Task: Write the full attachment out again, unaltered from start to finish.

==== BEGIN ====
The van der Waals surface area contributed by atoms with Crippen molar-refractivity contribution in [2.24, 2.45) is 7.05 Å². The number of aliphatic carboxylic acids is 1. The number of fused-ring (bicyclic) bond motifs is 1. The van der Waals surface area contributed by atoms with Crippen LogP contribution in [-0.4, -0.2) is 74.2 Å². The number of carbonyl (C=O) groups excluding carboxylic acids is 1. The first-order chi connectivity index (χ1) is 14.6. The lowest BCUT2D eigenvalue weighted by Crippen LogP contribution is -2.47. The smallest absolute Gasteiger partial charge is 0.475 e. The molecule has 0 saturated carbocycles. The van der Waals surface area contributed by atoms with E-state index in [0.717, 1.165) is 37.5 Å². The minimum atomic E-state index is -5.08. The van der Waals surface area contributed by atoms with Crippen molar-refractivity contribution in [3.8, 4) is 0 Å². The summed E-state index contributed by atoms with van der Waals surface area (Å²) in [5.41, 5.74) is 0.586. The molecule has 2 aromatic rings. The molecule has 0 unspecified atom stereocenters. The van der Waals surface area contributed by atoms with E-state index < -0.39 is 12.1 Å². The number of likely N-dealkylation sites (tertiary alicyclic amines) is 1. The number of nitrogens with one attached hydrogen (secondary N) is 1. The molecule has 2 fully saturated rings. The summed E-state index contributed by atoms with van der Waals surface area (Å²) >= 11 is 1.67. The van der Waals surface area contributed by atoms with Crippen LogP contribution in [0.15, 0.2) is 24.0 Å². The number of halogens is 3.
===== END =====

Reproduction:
The van der Waals surface area contributed by atoms with Crippen molar-refractivity contribution in [2.24, 2.45) is 7.05 Å². The number of aliphatic carboxylic acids is 1. The number of fused-ring (bicyclic) bond motifs is 1. The van der Waals surface area contributed by atoms with Crippen LogP contribution in [-0.4, -0.2) is 74.2 Å². The number of carbonyl (C=O) groups excluding carboxylic acids is 1. The first-order chi connectivity index (χ1) is 14.6. The lowest BCUT2D eigenvalue weighted by Crippen LogP contribution is -2.47. The smallest absolute Gasteiger partial charge is 0.475 e. The molecule has 0 saturated carbocycles. The van der Waals surface area contributed by atoms with E-state index in [0.717, 1.165) is 37.5 Å². The minimum atomic E-state index is -5.08. The van der Waals surface area contributed by atoms with Crippen molar-refractivity contribution in [3.8, 4) is 0 Å². The summed E-state index contributed by atoms with van der Waals surface area (Å²) in [5.41, 5.74) is 0.586. The molecule has 2 aromatic rings. The molecule has 0 unspecified atom stereocenters. The van der Waals surface area contributed by atoms with E-state index < -0.39 is 12.1 Å². The number of likely N-dealkylation sites (tertiary alicyclic amines) is 1. The number of nitrogens with one attached hydrogen (secondary N) is 1. The molecule has 2 fully saturated rings. The summed E-state index contributed by atoms with van der Waals surface area (Å²) >= 11 is 1.67. The van der Waals surface area contributed by atoms with Crippen LogP contribution in [0.15, 0.2) is 24.0 Å². The number of halogens is 3.